Community Health Program Yr 10
Human Dev Index:#132 (Aus #5)
Our partners are partnering with village health workers to bring spiritual and physical health in impoverished villages of Northern India in the state of Uttarakhand. A team has been established to deliver highly strategic and effective health care through the engagement of local community health volunteers. The project equips and trains local people in public health and primary healthcare. Volunteers undergo ongoing training in skills to deal with diverse issues ranging from child birth emergencies, to building toilets to facilitating local self-help groups. Training is two fold – firstly basic training of any newly recruited health workers and secondly, ongoing training for existing health care workers. Existing community health workers have access to continuing professional development through bi-annual training days, a training newsletter and a web-based sharing forum. This facilitates a sharing of resources amongst network members and health workers.
Why support this
Our partners have undertaken extensive research on public health issues in India. The training is ongoing and highly relevant. By training local volunteers the project ensures sustainability of service provision; these are people who understand and have a commitment to their local communities. We love the fact that the training is accredited. Communities who are three hours by car from a doctor now have access to health care!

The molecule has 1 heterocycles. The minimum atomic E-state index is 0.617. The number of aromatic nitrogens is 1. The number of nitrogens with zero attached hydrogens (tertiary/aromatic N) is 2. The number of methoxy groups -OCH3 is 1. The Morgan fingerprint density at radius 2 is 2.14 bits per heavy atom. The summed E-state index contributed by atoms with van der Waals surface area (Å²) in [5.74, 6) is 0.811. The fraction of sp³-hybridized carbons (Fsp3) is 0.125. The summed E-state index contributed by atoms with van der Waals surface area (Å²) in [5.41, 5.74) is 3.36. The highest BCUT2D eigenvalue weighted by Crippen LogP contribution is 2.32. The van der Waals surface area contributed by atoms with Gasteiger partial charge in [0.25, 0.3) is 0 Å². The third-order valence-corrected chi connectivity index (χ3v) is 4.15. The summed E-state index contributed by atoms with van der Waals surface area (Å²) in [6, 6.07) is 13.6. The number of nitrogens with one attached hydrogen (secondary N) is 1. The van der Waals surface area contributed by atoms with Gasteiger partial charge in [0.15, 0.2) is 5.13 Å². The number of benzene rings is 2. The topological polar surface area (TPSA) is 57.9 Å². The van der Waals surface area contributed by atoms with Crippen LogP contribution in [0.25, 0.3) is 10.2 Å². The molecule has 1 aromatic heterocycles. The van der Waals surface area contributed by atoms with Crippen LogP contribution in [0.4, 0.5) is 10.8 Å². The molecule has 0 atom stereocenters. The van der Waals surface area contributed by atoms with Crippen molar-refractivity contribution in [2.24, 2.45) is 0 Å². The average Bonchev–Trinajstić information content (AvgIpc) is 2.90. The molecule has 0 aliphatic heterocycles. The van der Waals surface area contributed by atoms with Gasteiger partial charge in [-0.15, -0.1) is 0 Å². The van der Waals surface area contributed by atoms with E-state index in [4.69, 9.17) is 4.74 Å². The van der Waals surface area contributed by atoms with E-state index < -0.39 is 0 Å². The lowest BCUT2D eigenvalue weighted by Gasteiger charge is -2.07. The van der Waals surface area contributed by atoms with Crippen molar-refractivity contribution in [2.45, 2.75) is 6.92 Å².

$12,000 (This is the final year of a ten year program).
- The 8.48 million people who live in a remote province at the foothills of the Himalayas in Northern India have little access to primary health care.
- Their knowledge of basic public health care information is poor so the levels of mortality and morbidity from preventable conditions such as pneumonia and diarrhea are high.
- The high prevalence of maternal and infant mortality can be easily reduced with simple knowledge and access to basic antenatal and postnatal care.
Expected Life Change
- Local inhabitants have access to primary health care increasing their productive capacities and their life-span.
- Neo-natal death rates are greatly reduced.
- Communities are empowered by providing for some of their own health needs.
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